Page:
Those opposed to the new rule changes believe the new laws for AHPs would sabotage the Affordable Care Act (ACA) and that if the new rules are upheld at the federal level, the new health plans could discriminate against people with pre-existing conditions through expensive riders and increased premiums. This is simply inaccurate, as AHPs are specifically forbidden to deny coverage to individuals based on health factors. The cost of small group market plans typically has been 8 to 18 percent higher than they are for large employer plans depending on the insurance market. Seventy percent of the National Association of REALTORS® members surveyed also indicated that they did not qualify for a premium tax credit under the Affordable Care Act. The ACA requires the “employer” to have two or more employees. A working owner without employees is considered both an employer and an employee under the federal Employment Retirement Income Security Act (ERISA), but not under the ACA.

Being part of an AHP provides the individuals who choose to be their own bosses - and their families - with the opportunity to purchase health care at a more affordable cost since AHPs and the subsequent rules would allow state-based plans to provide health coverage to working owners with no employees. We applaud Kentucky’s General Assembly for attempting to move Kentucky forward in addressing the health care dilemma faced by so many Kentuckians and we are hopeful that the outcome of the federal lawsuit will be to uphold the rules Congress established to allow these plans to be created in all the states. In our opinion, this is not a partisan issue, but one of free-market competition that will always benefit the informed consumer. I am optimistic that hard-working Kentuckians will be offered freedom and flexibility through another option to satisfy their health insurance needs and give them the ability to choose a plan that best suits their needs.

Thursday, August 1, 2019

regsRecently, the Kentucky Real Estate Commission unveiled proposed changes to certain administrative regulations relating to advertising and signage that have been unchanged for many years. Among the changes were “clarifications” and new definitions for a variety of terms.

On July 10, Kentucky REALTORS® Government Affairs Committee discussed the definitions and advertising requirements found in 201 KAR 11:011, 201 KAR 11:105, and 201 KAR 11:461. The committee made four recommendations for changes to the newly proposed regulations.

Kentucky REALTORS®’ President Rip Phillips delivered these comments at the public hearing held on July 23 in Frankfort. The comment period for these proposed regulations ended July 31. The recommendations provided by KYR are:

  1. Definition of “Single Agency” – KYR recommends that the Commission leave the definition of “Agency” as is and remove the definition of “Single Agency”. The KYR Government Affairs Committee feels the term “Single Agency” would be confusing and would, therefore, cause members to noncompliant with this part of the regulation.


  1. Definition of “Family Relationship” - KYR recommends to the Commission the removal of the phrase “regardless of distance of relationship” in the definition of “Family Relationship” due to this potentially becoming an issue in small communities and areas of Kentucky. The Kentucky REALTORS would like to propose the new definition of “Family Relationship” read as follows: “any known familial relationship between a licensee and party”.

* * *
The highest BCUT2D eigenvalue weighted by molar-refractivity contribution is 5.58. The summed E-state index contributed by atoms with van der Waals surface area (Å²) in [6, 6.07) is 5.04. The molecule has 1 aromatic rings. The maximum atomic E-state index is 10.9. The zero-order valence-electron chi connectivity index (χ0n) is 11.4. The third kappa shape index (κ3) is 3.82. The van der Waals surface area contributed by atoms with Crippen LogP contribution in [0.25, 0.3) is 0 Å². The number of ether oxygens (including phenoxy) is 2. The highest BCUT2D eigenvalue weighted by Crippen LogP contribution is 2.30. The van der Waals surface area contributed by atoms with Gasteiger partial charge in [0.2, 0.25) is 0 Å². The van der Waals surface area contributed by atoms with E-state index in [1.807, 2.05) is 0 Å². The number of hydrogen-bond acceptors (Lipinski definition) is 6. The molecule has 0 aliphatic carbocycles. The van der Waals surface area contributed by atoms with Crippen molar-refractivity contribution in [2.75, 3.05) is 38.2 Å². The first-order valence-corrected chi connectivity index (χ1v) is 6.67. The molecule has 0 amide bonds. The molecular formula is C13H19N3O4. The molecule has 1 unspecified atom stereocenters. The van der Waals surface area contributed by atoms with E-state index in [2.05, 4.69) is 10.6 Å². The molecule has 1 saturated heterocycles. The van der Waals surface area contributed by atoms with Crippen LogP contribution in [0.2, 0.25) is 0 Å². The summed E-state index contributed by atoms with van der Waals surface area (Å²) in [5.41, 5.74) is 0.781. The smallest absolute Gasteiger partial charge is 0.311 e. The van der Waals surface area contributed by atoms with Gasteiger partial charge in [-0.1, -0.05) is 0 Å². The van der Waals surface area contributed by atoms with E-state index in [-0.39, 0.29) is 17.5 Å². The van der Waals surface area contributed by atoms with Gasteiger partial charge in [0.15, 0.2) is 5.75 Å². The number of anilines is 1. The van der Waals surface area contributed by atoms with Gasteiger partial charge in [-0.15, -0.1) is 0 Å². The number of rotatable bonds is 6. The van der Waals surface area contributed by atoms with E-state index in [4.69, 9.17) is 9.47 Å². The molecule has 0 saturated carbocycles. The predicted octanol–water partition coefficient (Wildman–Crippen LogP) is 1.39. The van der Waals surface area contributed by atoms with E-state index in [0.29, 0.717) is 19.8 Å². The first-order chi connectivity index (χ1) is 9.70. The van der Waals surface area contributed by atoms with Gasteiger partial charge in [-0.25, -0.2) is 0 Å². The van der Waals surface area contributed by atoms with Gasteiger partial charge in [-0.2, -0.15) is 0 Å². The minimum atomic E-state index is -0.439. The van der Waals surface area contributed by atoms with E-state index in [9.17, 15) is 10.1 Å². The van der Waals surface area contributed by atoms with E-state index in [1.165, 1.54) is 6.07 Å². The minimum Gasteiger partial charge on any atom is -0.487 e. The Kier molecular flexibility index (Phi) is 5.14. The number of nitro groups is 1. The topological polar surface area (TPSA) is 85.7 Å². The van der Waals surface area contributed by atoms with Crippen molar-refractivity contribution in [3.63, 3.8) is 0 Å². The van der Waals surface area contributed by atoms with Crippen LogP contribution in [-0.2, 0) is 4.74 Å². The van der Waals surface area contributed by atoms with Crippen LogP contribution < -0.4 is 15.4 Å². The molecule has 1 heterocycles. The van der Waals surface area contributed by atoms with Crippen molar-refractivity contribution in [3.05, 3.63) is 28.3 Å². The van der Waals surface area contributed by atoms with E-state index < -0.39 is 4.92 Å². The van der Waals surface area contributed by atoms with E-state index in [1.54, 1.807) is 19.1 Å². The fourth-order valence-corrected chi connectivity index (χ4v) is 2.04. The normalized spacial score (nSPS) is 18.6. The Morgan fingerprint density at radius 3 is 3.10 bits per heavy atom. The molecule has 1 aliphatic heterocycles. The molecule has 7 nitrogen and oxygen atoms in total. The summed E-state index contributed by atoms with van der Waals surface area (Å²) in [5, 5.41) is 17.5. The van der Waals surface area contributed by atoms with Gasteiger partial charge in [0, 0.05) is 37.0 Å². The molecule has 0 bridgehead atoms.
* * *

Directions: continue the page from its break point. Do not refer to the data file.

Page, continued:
1. Regulation Related to Advertising - KYR recommends that the addition of the phrase “or written” to Section 3(4).  The new Section 3(4) would now read as follows: Advertisements that include an audiovisual presentation shall include an audible or written announcement of the content required by Section 2(2) of this administrative regulation at the beginning of the advertisement. KYR’s Government Affairs Committee feels this is needed due to the fact that audiovisual presentations are often short in nature. If the person making the audiovisual presentation were required to say everything in Section2(2) instead of displaying it on the screen, the video would last much longer. For this reason, the KYR Government Affairs Committee would like to see the words “or written” added to Section 3(4).


  1. Regulation Related to Advertising - In Section 8 of the newly proposed advertising regulation, the language states that “the Commission shall begin enforcement of Section 3 sixty (60) days after the effective date of this administrative regulation.” KYR recommends a six (6) month effective date. Our proposal would read as follows: “Section 8. Effective Dates. The Commission shall begin enforcement of Section 3 six (6) months after the effective date of this administrative regulation”. Our members felt sixty (60) days was not an adequate amount of time to become compliant the newly proposed Advertising regulation.


Newly filed administrative regulations changes under 201 KAR 11.220, 11.210, 11.190, 11.170, and 11.002 that address mandatory E & O insurance, licensing & renewal for brokers and agents, procedures for filing complaints and requirements for education providers will be reviewed by the KYR Government Affairs Committee to determine if any comments and/or recommendations for changes to them are needed. If so, KYR will recommend those changes at a hearing now scheduled for August 21st at 10am in Frankfort. Anyone interested in attending and being involved is encouraged to attend. Of course, KYR will update its membership on any progress made during this important process.

KYR believes that the continued growth of the relationship between the Kentucky Real Estate Commission and Kentucky REALTORS® serves to strengthen an industry vital to the Kentucky economy. We appreciate the Commission members’ willingness to serve their profession and the citizens of Kentucky.

NOTE: Anyone interested in reviewing the proposed regulations or learning more about the hearings and public comment period may visit the KREC website at